I have no idea why this memory hit me, but it came in a gentle rush of warmth as I was winding down to sleep. It involves my grandmother and a ritual we had as I was growing up.
My grandfather died three months after I was born. He had been suffering through brain cancer for a long time and my grandmother nursed him at home until the end. Grandma was only 57 at the time, too young for social security to pay much, and too old to find anyone willing to hire her for decent wages. She was told she had no job experience as her work chiseled hands filled out applications. My mom and dad decided to move back to Minnesota to be near her and help out. One thought was that having a baby around (me), would distract Grandma from her loss. As the years passed by, it became normal for me to be at my parent’s house during the day and then walk over to Grandma’s house for the night. Grandma hated being alone during the remembering hours of darkness. We’d watch television, play cards, and talk. Actually, she talked and I mostly listened to her stories about growing up and life with my grandfather. It was wonderful.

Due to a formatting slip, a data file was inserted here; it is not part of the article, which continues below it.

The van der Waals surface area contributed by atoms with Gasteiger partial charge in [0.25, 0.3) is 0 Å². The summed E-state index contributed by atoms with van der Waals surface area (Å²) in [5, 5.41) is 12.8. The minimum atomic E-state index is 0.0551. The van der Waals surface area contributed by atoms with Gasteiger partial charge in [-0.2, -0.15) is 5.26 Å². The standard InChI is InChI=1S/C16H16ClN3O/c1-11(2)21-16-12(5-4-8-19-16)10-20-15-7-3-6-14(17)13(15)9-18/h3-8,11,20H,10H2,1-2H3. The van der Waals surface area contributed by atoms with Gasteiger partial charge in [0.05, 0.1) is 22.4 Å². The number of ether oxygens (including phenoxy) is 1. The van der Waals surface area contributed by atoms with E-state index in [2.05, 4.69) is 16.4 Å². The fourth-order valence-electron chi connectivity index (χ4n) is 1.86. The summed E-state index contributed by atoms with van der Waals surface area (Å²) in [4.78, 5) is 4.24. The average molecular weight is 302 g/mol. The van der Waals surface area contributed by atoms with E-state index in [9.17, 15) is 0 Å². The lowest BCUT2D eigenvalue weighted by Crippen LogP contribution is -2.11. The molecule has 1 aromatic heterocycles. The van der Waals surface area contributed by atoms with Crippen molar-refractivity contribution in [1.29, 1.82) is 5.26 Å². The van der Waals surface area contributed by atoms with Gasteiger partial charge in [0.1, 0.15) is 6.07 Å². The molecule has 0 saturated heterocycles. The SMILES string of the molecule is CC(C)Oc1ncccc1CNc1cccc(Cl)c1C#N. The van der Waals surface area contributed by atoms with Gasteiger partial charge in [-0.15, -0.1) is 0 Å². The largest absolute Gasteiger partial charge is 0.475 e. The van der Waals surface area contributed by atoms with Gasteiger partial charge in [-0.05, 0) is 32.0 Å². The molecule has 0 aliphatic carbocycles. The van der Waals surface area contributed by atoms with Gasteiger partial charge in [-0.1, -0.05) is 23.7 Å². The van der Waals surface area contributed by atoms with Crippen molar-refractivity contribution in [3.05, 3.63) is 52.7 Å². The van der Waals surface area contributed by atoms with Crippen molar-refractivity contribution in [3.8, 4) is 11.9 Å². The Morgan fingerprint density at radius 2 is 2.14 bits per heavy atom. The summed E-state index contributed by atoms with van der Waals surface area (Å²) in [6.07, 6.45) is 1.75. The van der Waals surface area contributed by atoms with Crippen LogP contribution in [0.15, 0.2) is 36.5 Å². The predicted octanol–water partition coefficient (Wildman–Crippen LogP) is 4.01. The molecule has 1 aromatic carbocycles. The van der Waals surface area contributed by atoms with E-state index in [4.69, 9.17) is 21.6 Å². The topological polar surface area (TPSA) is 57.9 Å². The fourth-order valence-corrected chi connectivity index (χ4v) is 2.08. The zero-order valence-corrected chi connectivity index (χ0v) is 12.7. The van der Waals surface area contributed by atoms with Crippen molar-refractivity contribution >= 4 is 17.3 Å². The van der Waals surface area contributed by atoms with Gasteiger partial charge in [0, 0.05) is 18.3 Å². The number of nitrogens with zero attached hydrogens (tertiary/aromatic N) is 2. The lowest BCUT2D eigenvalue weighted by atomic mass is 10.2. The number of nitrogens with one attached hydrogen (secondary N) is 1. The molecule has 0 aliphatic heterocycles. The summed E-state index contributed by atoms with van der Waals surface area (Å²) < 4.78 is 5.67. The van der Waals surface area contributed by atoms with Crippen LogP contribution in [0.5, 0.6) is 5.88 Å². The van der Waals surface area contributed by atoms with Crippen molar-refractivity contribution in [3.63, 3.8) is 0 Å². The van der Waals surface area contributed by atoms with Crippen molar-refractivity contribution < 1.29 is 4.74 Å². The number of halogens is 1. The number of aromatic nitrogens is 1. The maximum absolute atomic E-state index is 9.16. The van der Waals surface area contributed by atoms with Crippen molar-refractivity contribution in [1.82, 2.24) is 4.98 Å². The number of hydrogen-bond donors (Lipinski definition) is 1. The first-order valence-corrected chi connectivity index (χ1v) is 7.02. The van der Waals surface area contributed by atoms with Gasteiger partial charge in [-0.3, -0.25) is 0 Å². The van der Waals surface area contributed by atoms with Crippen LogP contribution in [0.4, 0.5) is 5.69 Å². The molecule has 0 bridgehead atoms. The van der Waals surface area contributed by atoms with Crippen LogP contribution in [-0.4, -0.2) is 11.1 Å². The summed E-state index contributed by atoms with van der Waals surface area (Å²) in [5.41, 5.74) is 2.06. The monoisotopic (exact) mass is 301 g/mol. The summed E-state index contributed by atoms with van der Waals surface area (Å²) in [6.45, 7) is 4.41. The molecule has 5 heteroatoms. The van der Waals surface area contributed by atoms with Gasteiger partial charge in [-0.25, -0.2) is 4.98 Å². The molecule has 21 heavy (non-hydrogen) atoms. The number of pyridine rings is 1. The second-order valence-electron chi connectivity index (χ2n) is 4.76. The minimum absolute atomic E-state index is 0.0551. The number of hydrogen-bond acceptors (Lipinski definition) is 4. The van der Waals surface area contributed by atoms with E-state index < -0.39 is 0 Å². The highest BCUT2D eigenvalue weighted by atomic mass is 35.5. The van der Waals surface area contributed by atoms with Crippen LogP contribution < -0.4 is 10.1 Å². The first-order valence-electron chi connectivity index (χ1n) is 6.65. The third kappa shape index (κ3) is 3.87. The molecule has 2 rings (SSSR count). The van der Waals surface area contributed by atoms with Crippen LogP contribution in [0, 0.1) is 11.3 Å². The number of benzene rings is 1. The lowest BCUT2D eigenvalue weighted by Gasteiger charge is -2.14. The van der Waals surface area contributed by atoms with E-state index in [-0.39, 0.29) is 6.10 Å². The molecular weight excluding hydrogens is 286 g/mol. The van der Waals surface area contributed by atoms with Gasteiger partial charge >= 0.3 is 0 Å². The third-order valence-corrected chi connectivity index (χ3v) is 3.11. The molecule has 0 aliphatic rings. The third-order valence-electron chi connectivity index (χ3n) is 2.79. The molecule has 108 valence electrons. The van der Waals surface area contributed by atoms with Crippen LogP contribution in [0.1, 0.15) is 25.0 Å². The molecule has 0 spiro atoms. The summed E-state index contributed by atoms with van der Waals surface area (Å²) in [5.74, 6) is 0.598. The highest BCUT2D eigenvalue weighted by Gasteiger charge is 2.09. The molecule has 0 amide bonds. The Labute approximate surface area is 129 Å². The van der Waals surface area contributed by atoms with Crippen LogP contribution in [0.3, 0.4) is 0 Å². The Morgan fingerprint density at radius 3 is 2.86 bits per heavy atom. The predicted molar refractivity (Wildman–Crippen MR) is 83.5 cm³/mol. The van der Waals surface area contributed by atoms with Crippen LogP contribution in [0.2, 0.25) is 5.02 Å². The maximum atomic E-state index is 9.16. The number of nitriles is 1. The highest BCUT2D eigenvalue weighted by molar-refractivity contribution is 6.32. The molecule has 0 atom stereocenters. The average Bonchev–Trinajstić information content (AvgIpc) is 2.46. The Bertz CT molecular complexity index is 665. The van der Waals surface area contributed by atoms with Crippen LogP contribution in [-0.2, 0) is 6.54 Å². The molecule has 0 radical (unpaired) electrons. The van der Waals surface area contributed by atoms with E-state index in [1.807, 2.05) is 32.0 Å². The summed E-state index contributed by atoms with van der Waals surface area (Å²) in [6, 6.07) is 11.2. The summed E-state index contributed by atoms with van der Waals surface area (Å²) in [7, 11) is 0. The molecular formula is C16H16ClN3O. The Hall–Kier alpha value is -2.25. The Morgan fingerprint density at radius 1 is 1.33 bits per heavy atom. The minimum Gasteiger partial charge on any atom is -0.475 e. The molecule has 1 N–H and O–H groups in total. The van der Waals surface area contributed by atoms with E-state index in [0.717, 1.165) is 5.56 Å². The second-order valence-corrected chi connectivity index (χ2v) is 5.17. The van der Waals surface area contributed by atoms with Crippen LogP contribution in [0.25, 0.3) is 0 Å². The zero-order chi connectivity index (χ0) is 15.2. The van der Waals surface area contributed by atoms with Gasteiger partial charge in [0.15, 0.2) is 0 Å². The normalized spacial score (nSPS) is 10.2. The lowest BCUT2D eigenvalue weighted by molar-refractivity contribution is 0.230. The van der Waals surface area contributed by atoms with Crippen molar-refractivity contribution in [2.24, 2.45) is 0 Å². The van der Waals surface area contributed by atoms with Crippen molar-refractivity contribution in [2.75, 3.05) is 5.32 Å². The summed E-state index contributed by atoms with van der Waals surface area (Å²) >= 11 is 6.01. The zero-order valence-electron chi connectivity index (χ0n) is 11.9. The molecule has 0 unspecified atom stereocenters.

It has taken me this long to fully comprehend how afraid she must have been when he died. She had so very little income and so few opportunities to earn money. Her pride and work ethic would not allow any kind of Welfare aid, and it rubbed off on me. If a person has an able body and mind they should contribute. Period. Grandma worked at tree farms when she could, and peeled poplar trees in the spring (which were then shipped to paper mills). Sometimes she found work as a cook during summer Bible camps, but it was hit or miss. Did I mention she didn’t know how to drive? Yep. It was another barrier to survival in the country. The thing is, I never heard her complain. She just kept going. The warm memory I spoke of concerns our bedtime ritual. I think, now, that she needed help facing the empty bed. Shortly before we were to retire, I’d get into my home-made flannel PJ’s. She’d fix me a small bowl of Jell-o, and fix herself a small glass of peppermint schnapps. When I got old enough, and if it was a special occasion, she’d give me a half shot of the schnapps too. We’d raise our glasses in a toast to better times, and allowed the soothing liquid to soften the edges of the day. I really miss her.